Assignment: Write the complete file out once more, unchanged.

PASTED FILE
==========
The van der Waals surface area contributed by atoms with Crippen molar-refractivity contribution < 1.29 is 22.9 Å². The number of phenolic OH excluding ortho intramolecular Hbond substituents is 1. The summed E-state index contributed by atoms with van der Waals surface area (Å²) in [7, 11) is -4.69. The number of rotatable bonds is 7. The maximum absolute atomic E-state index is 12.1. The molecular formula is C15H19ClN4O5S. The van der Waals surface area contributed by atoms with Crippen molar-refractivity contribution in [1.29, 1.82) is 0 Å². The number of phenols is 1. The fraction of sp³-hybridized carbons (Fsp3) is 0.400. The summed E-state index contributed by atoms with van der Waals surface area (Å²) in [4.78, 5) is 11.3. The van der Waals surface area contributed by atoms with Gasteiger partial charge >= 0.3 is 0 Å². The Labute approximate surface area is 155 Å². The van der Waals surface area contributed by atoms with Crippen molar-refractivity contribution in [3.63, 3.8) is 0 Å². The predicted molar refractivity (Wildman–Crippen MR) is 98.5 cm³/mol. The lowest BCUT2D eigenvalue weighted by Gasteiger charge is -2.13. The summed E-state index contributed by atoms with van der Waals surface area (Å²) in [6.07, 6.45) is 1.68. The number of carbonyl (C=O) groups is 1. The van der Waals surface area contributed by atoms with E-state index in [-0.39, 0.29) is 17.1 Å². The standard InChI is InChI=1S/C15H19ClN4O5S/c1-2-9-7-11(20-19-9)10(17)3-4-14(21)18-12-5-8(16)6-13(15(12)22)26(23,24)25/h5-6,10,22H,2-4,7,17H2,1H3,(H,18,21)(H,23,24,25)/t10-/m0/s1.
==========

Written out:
The van der Waals surface area contributed by atoms with Crippen molar-refractivity contribution < 1.29 is 22.9 Å². The number of phenolic OH excluding ortho intramolecular Hbond substituents is 1. The summed E-state index contributed by atoms with van der Waals surface area (Å²) in [7, 11) is -4.69. The number of rotatable bonds is 7. The maximum absolute atomic E-state index is 12.1. The molecular formula is C15H19ClN4O5S. The van der Waals surface area contributed by atoms with Crippen molar-refractivity contribution in [1.29, 1.82) is 0 Å². The number of phenols is 1. The fraction of sp³-hybridized carbons (Fsp3) is 0.400. The summed E-state index contributed by atoms with van der Waals surface area (Å²) in [4.78, 5) is 11.3. The van der Waals surface area contributed by atoms with Gasteiger partial charge >= 0.3 is 0 Å². The Labute approximate surface area is 155 Å². The van der Waals surface area contributed by atoms with Crippen molar-refractivity contribution in [3.63, 3.8) is 0 Å². The predicted molar refractivity (Wildman–Crippen MR) is 98.5 cm³/mol. The lowest BCUT2D eigenvalue weighted by Gasteiger charge is -2.13. The summed E-state index contributed by atoms with van der Waals surface area (Å²) in [6.07, 6.45) is 1.68. The number of carbonyl (C=O) groups is 1. The van der Waals surface area contributed by atoms with E-state index in [-0.39, 0.29) is 17.1 Å². The standard InChI is InChI=1S/C15H19ClN4O5S/c1-2-9-7-11(20-19-9)10(17)3-4-14(21)18-12-5-8(16)6-13(15(12)22)26(23,24)25/h5-6,10,22H,2-4,7,17H2,1H3,(H,18,21)(H,23,24,25)/t10-/m0/s1.